Anyway, point is – if these were two films, the Space Quest act in the middle is obviously the bigger achievement, because mimicking a specific style takes a certain kind of skill that requires a film-maker to go inside their own creativity and emerge on the other side having proven they can do minimal. And if I come out of Star Wars: the Force Awakens impressed with it, it’ll be because it looks like the Episode VII that should’ve already been released thirty years ago. The reason Star Trek Into Darkness is so controversial is because, even though it’s a good-looking film, it’s got “Star Trek” in the title, but doesn’t try to actually justify that on screen. And that’s the story here.

More reviews

Blue Sushi — single drama review

Blue Sushi
By Sammy Paul and Bertie Gilbert

Blue Sushi isn’t just about being transgendered.

The protagonist’s transgendered. And the story is developed from the effects of his decision to open up about this. But it’s not the issue here.

Something that Gilbert does really well is narrative catalysism; one subject being used as a conduit for something else. Think “Wes Anderson meets John Lasseter”. With most films, if you were to write a synopsis, the story would be triggered by [one thing] being combined with [another thing]. A protagonist + an antagonist –> synthesis. Blue Sushi is the that synthesis, from protagonist Scarlett and… the antagonist. So that’s what’s really going on here. Blue Sushi‘s actually about two things. This is probably only going to get more complicated.

So then – the antagonist. Rob. I’ve never really liked phrases like “antagonist”, because it belittles the character by eliminating complexity, but this is a Bertie Gilbert film, so I’m inevitably going to end-up talking about narrative theory. So for the purpose of this, I’m gonna say that Rob at least functions as the antagonist because he’s opposing the character whose point-of-view is telling the story.

Rob is Blue Sushi’s manager. Which means he tends to think about things economically, and tells Scarlett that he should wait a while before publicising that he’s transgender for “business” reasons. The problem is, he’s being nice about it. He’s putting-up a good argument, and is clearly not suggesting it to be phobic in any way. It just turns out that he underestimated the support of Blue Sushi’s fans, even though that goes without saying. You can’t blame a person for being a realist. He just wanted to protect Scarlett from what he knew could happen, and ultimately does happen. And yet, I’m still going to oppose his mentality purely on the basis of it not being his place to “strategise” a person’s gender. Scarlett says at the end that he felt as if Rob was suggesting that being transgender is a choice, even though he never actually “said” it. But that’s how Scarlett feels about it. And he’d know.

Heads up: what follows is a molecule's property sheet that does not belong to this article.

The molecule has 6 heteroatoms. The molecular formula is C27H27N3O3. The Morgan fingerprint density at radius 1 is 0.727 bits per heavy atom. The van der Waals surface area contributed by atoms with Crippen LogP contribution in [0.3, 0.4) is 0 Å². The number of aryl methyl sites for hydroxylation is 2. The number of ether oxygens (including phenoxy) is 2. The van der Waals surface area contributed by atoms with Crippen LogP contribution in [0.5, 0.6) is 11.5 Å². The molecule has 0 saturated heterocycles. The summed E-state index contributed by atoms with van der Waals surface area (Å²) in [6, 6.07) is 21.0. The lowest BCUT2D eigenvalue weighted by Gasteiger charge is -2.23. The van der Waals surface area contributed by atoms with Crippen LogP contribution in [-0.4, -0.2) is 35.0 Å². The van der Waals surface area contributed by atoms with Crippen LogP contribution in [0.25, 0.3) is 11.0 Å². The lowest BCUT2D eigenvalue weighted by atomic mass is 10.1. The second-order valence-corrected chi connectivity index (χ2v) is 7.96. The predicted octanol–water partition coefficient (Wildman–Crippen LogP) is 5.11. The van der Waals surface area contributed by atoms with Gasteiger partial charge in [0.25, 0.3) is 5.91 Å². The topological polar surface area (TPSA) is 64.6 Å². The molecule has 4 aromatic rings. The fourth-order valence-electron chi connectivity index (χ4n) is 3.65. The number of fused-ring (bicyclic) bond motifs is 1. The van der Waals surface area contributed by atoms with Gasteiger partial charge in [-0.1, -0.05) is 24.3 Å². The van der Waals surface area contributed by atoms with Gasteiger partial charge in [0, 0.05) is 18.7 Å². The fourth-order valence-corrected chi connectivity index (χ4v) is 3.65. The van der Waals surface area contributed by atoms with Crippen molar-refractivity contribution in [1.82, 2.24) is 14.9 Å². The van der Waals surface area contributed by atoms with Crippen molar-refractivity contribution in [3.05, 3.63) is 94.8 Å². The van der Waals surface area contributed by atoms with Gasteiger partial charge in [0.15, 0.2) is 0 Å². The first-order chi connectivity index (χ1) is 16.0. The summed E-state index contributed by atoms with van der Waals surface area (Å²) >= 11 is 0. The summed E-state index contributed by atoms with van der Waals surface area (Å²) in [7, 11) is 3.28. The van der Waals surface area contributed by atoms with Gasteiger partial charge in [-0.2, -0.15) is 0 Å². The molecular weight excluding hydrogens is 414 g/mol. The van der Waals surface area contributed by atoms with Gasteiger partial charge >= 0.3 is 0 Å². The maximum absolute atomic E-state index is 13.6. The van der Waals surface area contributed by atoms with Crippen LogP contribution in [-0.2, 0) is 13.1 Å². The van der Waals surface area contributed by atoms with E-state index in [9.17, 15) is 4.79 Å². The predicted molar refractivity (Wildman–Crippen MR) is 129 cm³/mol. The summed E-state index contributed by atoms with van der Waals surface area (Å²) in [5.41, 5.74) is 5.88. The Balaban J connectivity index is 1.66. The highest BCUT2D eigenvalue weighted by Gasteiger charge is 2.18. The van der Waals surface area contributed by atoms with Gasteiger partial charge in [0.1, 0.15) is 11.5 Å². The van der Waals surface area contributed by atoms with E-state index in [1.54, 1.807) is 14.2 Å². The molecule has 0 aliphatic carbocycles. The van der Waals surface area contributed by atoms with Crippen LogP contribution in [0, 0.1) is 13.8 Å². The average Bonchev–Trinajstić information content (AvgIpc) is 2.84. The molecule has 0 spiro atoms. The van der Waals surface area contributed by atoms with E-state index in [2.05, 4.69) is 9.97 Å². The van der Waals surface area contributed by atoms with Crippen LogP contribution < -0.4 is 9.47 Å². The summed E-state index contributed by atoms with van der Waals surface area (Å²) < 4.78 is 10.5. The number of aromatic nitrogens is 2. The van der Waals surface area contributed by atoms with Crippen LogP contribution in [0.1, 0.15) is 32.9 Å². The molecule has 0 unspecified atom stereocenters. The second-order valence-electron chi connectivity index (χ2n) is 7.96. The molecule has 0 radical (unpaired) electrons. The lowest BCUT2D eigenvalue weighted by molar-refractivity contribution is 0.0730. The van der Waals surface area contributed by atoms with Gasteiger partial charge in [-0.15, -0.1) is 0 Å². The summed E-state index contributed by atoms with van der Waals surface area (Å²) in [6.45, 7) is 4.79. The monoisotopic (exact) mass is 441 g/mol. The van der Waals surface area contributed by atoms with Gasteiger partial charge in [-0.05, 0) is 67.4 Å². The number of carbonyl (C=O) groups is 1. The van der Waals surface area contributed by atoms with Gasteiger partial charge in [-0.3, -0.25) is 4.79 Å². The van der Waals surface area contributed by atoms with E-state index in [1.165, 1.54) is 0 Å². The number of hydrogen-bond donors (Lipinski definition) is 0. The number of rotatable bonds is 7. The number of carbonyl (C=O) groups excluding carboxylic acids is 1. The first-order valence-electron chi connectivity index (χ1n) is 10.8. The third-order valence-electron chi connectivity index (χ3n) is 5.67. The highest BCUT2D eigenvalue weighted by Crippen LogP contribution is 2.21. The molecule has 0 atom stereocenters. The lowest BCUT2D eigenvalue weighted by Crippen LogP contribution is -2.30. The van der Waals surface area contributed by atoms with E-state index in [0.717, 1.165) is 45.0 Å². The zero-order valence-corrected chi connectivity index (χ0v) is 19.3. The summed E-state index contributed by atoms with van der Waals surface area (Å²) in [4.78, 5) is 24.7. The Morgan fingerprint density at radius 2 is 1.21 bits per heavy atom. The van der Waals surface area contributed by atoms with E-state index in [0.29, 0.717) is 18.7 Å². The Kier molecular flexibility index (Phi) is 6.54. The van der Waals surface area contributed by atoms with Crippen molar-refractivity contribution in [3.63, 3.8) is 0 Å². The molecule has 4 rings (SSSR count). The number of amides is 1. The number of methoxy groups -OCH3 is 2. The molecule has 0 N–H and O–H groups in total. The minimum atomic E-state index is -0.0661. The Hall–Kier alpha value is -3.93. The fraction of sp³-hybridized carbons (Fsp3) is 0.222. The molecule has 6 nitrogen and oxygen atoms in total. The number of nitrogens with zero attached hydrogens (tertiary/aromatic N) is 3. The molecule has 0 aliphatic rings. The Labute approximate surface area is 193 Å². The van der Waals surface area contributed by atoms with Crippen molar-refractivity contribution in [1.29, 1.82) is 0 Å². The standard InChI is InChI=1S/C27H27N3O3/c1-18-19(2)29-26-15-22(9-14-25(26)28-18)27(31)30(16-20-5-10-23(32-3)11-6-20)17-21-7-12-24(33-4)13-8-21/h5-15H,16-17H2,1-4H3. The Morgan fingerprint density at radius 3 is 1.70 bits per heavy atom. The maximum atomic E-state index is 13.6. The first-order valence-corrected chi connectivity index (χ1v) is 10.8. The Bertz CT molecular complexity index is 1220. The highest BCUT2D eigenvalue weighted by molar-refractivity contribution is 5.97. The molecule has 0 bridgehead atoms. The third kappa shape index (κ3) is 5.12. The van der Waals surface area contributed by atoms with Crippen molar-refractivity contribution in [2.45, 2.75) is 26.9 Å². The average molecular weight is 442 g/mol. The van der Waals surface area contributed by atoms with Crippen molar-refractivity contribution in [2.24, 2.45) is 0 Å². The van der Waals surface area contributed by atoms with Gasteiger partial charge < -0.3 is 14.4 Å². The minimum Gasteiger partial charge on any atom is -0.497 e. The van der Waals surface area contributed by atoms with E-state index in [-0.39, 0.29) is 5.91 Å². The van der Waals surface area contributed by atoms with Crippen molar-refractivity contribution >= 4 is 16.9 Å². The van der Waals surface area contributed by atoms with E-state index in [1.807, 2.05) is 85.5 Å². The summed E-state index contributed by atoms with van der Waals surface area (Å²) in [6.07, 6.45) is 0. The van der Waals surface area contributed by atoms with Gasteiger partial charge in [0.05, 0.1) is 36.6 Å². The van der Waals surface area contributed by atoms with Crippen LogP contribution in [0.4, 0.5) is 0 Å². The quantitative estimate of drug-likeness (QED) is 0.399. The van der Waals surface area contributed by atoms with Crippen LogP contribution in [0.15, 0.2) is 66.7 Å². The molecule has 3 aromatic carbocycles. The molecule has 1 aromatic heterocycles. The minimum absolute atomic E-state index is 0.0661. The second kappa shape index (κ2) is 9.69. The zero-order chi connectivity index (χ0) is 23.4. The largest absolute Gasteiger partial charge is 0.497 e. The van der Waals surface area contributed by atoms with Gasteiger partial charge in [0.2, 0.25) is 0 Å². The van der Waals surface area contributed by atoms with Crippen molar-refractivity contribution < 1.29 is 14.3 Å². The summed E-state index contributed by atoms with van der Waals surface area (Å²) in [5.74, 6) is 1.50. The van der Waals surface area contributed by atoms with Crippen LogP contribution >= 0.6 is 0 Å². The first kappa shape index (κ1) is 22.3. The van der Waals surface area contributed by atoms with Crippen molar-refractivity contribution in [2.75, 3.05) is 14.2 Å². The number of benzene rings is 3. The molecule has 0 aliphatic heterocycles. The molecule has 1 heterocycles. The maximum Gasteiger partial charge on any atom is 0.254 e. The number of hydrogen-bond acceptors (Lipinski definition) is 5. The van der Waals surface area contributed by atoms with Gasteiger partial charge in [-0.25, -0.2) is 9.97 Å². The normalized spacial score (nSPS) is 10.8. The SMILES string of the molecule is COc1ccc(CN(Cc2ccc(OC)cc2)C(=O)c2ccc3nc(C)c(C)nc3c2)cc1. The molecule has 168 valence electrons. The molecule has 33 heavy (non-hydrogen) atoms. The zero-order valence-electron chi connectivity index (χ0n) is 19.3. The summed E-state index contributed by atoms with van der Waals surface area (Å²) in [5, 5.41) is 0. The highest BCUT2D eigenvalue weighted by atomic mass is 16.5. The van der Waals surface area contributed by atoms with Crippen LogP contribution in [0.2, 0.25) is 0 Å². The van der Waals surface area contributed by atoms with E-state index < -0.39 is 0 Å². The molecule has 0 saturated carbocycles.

Scarlett chooses to publicise that he’s transgender via Twitter. And Twitter responds to it well. I can’t help but think of Caitlyn Jenner revealing her new “look” through the cover of Vanity Fair. And I use the word “look” because it’s the way Rob thinks about it. Even though it’s what’s inside that counts. A sentence so clichéd, I hate a part of myself for writing it. Luckily, Blue Sushi never actually says this. It’s not a patronising P.H.S.E. video. I H.A.T.E. those.

Blue Sushi gives us an insight into the way the media makes everything unrealistically simple, but also the way it can be used for good. About the façade of being the thing people know you to be. Rock stars aren’t really rock stars back stage. (Most) writers aren’t really melodramatic geniuses. I wouldn’t actually talk like this if you met me. Most of it’s just dick jokes and self-doubt. In reality, I don’t ramble on about things in the way I do here. Even if I do it brilliantly. That’s why you shouldn’t meet your heroes. They’re not the people they say they are. What you see of anyone is just surface. The part of themselves that they choose to show you for complex reasons that only they can explain.

Social media is used, chiefly, to amplify ourselves. I have this blog because I want people to read it. I want people to think that I’m an intellectual. I use it to promote the parts of myself that I like because it makes me think the things I hate about myself aren’t there any more. The world really is a stage, but it’s the one we make ourselves. We decide what our act is, and we perform it to forget about the things inside us we’re not ready to show people. And then we hope our inspirations will see it, even though they’re just as fake as we are. But ultimately, the majority of people don’t care if we are or aren’t what we purport to be. Which is why, maybe, we should spread our wings and live like we really are rock stars. Live off our wits and survive on instinct. Maybe we should all be worshipped, because then, nobody is.

Whatever Blue Sushi‘s about, it isn’t about being transgendered. So I suppose I should make a guess at what it is about.

This is probably only going to get more complicated. I’ll get back to you on that one.

Killed the Cat — review

Screenplay by Bertie Gilbert.

With Killed the Cat, I can now tell you that Bertie Gilbert is potentially the lovechild of Woody Allen and Wes Anderson. And that isn’t a bad thing. In fact, you only need to follow Gilbert’s tumblr. to see how much he loves Anderson. And, like Allen, Killed the Cat attempts to answer and solve the presence of life’s big questions with comedy.